Sandoz Pharmaceuticals announced the introduction of Symjepi, a prefilled epinephrine syringe for the emergency treatment of severe allergic reactions. The Symjepi device is the fifth epinephrine injector on the market, joining EpiPen, the Epi-Pen authorized generic, Adrenaclick and Auvi-Q. Unlike the others, Symjepi is a manual syringe, rather than an autoinjector. While the first impression might be that an automatic injector would be better than having to inject epinephrine manually into the thigh, one study showed that it might not be a bad thing.
In the study, teenagers were given both Symjepi and Epi-Pen and were asked to demonstrate using them without any training. The scenario simulated a real-world emergency where someone having a severe allergic reaction may have to rely on someone else to give their epinephrine to save their life. After all, we can't assume that someone trained in how to use the devices will always be around! In this small study, none of the teenagers made any mistakes using Symjepi. On the other hand, three of the teenagers using Epi-Pen held the device upside down and accidentally injected their own thumb rather than the patient.
Though Symjepi is a manual syringe instead of an autoinjector, the instructions for its use are printed on the device and its packaging, similar to the Epi-Pen, the Epi-Pen authorized generic and Adrenaclick. In contrast, the Auvi-Q autoinjector is an electronic device which uses a recorded computer voice to tell the user how to use it.
Unfortunately, in today’s health care system, it is less about which delivery system for emergency epinephrine makes more sense to you, and more about which one is covered well enough by your insurance to be affordable. However, it is a welcome change that we now have five epinephrine injectors to provide some price competition. We encourage all patients who need to carry emergency epinephrine to call their insurance company to find out what their copays for the various devices might be. We suggest that you discuss that information with your allergist when your current epinephrine injector is about to expire and make sure that you choose the best option for you for your next prescription. Remember to take into account both the ease of use and the out-of-pocket cost for you.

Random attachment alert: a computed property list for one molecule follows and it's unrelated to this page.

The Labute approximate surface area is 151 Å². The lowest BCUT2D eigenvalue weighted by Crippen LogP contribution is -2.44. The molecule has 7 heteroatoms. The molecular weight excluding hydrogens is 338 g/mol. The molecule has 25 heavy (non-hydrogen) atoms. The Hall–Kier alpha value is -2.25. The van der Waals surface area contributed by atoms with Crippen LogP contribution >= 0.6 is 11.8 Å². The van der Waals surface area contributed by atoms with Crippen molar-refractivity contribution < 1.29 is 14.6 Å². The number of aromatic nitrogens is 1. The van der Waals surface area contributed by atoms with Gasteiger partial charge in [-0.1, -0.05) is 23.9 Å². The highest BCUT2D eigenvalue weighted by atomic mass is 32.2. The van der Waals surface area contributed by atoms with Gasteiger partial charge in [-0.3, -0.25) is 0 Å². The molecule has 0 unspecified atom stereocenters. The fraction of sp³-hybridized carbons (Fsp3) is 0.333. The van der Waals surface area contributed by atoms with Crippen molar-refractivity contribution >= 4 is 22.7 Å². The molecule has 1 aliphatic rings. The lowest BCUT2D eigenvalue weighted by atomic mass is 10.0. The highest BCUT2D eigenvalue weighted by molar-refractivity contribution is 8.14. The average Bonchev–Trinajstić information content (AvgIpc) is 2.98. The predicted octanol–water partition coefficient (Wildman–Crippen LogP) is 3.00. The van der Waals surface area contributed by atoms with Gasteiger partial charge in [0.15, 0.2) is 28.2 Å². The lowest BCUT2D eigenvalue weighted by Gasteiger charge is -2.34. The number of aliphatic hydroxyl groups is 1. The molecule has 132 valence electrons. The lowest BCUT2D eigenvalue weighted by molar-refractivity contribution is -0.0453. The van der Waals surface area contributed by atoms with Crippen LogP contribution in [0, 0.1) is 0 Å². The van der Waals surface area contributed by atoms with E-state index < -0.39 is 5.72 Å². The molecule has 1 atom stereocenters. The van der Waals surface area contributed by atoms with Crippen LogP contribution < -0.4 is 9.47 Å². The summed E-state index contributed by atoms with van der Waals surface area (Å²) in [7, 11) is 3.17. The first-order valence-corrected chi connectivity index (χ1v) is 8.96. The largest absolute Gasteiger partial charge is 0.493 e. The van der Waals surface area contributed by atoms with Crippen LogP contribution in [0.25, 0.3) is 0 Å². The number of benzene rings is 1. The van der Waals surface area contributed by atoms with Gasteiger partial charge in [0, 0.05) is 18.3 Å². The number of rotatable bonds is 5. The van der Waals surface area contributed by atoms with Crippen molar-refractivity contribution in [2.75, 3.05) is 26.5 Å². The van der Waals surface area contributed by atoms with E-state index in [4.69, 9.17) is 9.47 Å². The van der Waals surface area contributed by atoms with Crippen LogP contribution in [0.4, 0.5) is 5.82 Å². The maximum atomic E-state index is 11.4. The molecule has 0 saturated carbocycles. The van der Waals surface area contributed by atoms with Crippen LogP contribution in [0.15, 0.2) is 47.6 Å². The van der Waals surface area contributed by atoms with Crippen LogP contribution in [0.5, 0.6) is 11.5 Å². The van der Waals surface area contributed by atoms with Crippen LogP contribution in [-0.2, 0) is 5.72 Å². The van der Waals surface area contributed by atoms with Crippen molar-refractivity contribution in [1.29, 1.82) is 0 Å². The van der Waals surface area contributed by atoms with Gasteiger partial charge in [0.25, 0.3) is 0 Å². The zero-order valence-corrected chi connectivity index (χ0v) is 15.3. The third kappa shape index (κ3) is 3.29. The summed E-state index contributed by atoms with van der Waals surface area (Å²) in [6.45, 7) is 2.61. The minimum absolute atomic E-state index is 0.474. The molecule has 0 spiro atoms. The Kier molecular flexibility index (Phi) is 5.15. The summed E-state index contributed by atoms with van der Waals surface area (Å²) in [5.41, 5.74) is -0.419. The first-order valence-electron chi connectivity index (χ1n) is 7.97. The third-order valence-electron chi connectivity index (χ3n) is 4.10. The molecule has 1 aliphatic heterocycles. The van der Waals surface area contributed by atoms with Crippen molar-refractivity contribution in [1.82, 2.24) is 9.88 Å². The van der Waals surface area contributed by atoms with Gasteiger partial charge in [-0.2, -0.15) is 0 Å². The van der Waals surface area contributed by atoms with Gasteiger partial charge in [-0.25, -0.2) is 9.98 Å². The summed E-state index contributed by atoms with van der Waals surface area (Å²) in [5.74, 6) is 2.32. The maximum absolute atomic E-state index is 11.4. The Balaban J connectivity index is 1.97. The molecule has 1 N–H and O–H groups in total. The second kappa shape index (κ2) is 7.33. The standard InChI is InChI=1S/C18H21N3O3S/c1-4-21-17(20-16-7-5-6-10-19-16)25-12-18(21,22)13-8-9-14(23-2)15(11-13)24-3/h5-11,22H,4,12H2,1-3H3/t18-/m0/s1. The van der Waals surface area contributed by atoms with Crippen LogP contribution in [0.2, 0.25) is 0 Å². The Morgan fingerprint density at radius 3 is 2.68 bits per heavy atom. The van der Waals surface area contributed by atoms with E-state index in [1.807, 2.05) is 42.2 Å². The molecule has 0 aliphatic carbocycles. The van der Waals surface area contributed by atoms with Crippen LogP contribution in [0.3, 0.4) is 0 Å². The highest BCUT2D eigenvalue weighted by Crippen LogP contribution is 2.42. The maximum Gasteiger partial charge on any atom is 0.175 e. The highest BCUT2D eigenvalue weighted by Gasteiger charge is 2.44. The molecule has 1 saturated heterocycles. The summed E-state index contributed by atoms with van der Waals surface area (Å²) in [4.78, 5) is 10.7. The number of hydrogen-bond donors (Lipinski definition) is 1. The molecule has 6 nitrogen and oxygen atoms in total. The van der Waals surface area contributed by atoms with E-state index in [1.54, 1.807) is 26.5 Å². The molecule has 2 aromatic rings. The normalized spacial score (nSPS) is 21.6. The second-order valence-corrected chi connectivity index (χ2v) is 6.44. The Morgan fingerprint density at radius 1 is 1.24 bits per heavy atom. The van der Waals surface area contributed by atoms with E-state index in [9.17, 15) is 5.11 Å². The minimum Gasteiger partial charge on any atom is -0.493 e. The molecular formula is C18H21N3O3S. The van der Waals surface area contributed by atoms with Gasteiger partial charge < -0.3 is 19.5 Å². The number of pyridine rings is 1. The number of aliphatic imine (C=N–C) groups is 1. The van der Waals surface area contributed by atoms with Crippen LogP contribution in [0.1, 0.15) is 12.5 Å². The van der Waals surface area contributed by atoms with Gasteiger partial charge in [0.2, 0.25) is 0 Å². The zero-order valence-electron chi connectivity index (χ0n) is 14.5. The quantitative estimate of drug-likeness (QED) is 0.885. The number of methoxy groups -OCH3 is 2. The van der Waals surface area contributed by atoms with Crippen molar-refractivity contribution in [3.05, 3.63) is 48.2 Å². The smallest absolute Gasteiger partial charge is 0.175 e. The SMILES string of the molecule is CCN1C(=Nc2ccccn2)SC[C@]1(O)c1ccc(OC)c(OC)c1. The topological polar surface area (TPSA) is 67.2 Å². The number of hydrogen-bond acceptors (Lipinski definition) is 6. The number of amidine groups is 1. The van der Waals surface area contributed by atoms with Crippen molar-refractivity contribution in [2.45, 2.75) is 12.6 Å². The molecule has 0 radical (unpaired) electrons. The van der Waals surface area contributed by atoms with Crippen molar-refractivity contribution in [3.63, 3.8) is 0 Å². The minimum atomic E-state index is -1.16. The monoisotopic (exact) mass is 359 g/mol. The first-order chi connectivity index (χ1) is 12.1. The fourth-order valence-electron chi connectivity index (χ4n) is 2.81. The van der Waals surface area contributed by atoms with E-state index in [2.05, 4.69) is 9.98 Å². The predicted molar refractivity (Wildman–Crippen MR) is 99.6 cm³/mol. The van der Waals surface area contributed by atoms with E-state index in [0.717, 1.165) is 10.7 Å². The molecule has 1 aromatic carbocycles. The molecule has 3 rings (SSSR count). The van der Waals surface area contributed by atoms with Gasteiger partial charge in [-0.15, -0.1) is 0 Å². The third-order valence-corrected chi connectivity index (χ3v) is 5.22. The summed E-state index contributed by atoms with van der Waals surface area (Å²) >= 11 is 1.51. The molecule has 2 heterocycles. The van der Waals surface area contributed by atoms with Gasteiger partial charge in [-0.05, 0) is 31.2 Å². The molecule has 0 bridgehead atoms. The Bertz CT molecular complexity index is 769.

We should also take this opportunity to ask you to review your anaphylaxis action plan and discuss it with your allergist. For the most part, if there is accidental exposure to an allergen that is known to cause severe reactions, one should take an antihistamine right away to minimize the chance that any symptoms develop. Even if minor symptoms occur, such as tingling of the lips after eating a food allergen, or a few hives appear after being stung by an insect, use your epinephrine injector right away! There is no way to predict how fast or how far an allergic reaction might progress, so the smart patient uses their epinephrine at the first sign of symptoms to hopefully “nip it in the bud.” Patients with severe allergies have passed away from anaphylaxis with an empty bottle of antihistamines in one hand, and an unused epinephrine injector in the other, presumably because they were afraid to use their epinephrine injector, and were waiting to “see if I really need it.” Always better to be safe than sorry!
The most important thing to remember is that epinephrine is not a treatment for a severe allergic reaction - it is merely a tool to keep you alive while you get to the emergency department. Once an allergic reaction starts, there is no way to know how long it will last, and if a reaction is still going strong after the epinephrine wears off in 15-20 minutes, you want to have emergency medical services available to take care of you.
If anything in this article sounds unfamiliar to you, please discuss the use of epinephrine with your allergist to make sure you are prepared if the worst happens.